Two Cornell researchers are looking into a new way to meet the growing demand for wireless services in the U.S.
Amal El-Ghazaly and Alyosha Molnar, from the School of Electrical and Computer Engineering (ECE), have received an $880,000 grant from the National Science Foundation (NSF) to design a new class of radio devices capable of operating across a large portion of the growing wireless spectrum, while adaptively suppressing interferences.
“The electromagnetic spectrum has a lot of different frequencies that are accessible for communication,” said El-Ghazaly, an assistant professor of ECE. “But there are so many more users than there are frequencies.”
To meet growing demand for wireless services in the U.S., the Federal Communications Commission has periodically made an ever-widening range of frequencies in the electromagnetic spectrum available for unlicensed usage. This creates opportunities for innovation in the way devices like cellphones and computers use the spectrum for various types of communications.
As the usable spectrum becomes more congested, wireless devices may be forced to share frequency bands or use frequencies tightly packed together, leading to interference. New wireless systems must become more robust against interference to take advantage of the increased bandwidth.
To spur innovation among researchers, the NSF created the Spectrum and Wireless Innovation enabled by Future Technologies (SWIFT) program. SWIFT is looking for innovations in transmitters, receivers and spectrum coexistence, which refers to two or more applications using the same frequency band at the same time without adversely affecting one another. Spectrum coexistence has received less attention from researchers.
El-Ghazaly and Molnar, along with Bernd-Peter Paris, associate professor of electrical and computer engineering at George Mason University, have a unique approach to coexistence in their SWIFT-funded project: Use the entire range of frequencies and apply adaptive, tunable filtering to reject any interference. Their project is titled “Adaptive Interference Rejection with Synthetic Channel Diversity.”
The team will develop a radio receiver architecture capable of operating across a large portion of the wireless spectrum while suppressing interferences as they arise. A new algorithm will allow the receiver to adaptively adjust its interference response as needed using digital signal processing.
“Your cell phone has certain bands it can use and some it can’t,” said Molnar, an associate professor of ECE. “For any given band you want to use, you need a filter that’s engineered to just let that band through and block everything else.”
But those filters are fixed, or only very weakly changeable, he said, when you build the device.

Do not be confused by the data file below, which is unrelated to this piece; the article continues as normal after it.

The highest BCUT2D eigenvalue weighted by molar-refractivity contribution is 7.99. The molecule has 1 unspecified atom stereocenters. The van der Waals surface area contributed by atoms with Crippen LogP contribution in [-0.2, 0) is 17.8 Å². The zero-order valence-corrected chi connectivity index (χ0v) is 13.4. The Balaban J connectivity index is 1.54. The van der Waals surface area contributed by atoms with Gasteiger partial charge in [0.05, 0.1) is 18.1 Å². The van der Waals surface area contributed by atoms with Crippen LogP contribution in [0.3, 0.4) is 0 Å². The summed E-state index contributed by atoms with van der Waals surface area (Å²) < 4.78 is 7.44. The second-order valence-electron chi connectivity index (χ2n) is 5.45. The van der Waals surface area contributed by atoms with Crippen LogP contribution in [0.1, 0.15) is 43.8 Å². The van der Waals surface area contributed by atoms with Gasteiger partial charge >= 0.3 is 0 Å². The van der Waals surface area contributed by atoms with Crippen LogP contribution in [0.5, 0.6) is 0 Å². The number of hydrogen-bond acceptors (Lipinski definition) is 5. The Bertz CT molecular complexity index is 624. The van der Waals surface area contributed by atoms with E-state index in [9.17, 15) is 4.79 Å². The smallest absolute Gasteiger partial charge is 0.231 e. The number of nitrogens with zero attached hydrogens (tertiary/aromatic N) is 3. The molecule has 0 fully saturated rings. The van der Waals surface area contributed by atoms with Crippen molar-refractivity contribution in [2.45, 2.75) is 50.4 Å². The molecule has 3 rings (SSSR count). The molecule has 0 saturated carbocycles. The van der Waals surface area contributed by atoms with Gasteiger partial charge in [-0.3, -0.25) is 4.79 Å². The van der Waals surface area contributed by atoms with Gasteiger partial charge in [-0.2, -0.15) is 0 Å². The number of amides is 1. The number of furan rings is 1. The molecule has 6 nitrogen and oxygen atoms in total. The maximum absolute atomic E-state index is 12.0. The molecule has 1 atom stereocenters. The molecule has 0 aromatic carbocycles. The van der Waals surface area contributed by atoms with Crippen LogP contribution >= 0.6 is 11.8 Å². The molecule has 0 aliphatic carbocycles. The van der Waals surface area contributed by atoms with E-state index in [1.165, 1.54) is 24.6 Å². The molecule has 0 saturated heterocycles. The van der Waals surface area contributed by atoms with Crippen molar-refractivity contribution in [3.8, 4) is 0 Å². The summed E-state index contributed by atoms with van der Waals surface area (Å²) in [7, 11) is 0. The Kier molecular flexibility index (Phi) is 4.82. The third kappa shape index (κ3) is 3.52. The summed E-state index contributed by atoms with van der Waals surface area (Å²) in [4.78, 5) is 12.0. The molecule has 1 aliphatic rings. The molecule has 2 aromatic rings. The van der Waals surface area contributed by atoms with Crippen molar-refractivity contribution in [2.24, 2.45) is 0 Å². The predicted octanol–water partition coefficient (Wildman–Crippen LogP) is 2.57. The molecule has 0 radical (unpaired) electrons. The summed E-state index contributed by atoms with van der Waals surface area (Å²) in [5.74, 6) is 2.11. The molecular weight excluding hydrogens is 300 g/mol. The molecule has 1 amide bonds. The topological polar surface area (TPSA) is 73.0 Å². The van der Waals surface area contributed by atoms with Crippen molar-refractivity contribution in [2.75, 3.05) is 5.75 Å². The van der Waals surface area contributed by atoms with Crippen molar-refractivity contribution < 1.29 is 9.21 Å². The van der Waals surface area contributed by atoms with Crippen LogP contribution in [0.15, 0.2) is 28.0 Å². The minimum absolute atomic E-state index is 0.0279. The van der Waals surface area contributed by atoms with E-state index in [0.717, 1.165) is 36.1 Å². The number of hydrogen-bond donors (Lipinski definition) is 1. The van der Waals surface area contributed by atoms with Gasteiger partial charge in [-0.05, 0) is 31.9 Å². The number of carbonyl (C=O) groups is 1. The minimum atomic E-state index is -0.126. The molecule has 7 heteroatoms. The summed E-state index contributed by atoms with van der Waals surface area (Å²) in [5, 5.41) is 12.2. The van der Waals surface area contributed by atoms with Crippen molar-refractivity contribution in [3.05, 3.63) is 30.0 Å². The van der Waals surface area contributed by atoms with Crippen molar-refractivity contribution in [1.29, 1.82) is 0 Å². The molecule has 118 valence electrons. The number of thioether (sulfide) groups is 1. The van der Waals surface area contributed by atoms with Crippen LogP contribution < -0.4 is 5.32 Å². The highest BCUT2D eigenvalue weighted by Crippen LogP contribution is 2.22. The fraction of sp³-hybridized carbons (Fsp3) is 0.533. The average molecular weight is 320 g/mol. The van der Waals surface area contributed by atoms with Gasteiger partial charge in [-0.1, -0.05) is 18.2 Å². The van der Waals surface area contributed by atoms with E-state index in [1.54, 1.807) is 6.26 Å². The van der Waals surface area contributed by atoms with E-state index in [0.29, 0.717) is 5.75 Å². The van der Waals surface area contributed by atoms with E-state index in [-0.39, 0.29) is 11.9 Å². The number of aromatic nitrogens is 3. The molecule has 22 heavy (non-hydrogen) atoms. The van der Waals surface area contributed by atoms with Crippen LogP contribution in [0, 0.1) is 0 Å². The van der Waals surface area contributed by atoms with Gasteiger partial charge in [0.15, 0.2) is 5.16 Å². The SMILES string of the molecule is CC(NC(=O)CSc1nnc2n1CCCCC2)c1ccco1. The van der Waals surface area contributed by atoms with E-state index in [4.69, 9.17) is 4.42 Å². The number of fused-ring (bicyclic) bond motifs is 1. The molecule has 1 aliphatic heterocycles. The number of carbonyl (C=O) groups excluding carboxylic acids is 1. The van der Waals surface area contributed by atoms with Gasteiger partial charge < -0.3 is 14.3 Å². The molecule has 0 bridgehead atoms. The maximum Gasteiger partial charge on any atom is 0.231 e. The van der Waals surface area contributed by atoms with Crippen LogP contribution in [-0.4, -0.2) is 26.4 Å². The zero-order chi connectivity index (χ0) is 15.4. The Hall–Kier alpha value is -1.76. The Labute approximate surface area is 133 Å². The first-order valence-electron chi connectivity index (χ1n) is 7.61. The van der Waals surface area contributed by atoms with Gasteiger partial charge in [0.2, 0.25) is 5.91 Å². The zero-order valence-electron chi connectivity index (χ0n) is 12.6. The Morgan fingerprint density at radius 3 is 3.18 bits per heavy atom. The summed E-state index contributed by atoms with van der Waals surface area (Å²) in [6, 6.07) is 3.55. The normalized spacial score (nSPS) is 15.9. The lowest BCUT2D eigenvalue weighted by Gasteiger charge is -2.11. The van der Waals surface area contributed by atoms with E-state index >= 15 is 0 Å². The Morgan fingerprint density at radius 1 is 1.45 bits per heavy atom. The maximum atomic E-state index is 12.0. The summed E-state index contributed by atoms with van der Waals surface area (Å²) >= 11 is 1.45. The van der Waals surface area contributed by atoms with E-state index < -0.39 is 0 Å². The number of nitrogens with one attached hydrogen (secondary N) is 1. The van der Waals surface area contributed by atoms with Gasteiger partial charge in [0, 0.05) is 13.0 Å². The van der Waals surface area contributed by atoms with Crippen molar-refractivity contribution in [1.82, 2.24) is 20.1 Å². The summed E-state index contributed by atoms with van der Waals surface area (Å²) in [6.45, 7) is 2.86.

“You can’t really use the spectrum efficiently because you have to commit in advance [to] which bands you want to use,” said Molnar. “The approach we’re taking is, rather than building these very narrow filters that only pass certain things, we’re going to pass everything through.”
But when a device receives all the frequencies, it’s also taking in a lot of interference, overwhelming the receiver. The key: designing a device to enhance the signal in the frequency you want to receive and suppress interference at others. Such a device could take in a much wider band but also be able to filter out interference to focus on the desired signal.
“Any sort of band-limiting filter needs to have at least a couple of different components,” El-Ghazaly said. “When the components are tunable, we’re able to slightly change the values of the inductor and the capacitor so that we can adjust the network as needed to be optimal for each new set of signals and interferences coming in.”
The algorithm analyzes the signals and calculates how to tune each of the values in real time, to get the best possible signal.
This type of device would remain usable even as the spectral environment changes. As regulators make additional bands available, such devices would already be capable of utilizing them. Likewise, bands that are in use only in certain locations, or at certain times of day, would become available.
“If you are near a satellite station during certain times of day when the satellite is overhead, you can’t use that band,” Molnar said. “That only happens a few times a day in certain locations, but the rest of the country is blocked from that band.”
With his team’s new adaptive architecture, those frequencies could become usable. The new receiver will be dynamic and tunable, the researchers said, responding in real time to whatever bandwidth is available and unconstrained by its own hardware.
The project includes plans to educate and train rising engineers, at both the graduate and undergraduate levels, to think holistically about the components and operation of wireless systems and design robust receivers for the future.
Some of the initial concepts foundational to this project were funded by the Semiconductor Research Corporation, through the Joint University Microelectronics Program.
Eric Laine is a communications specialist in the College of Engineering.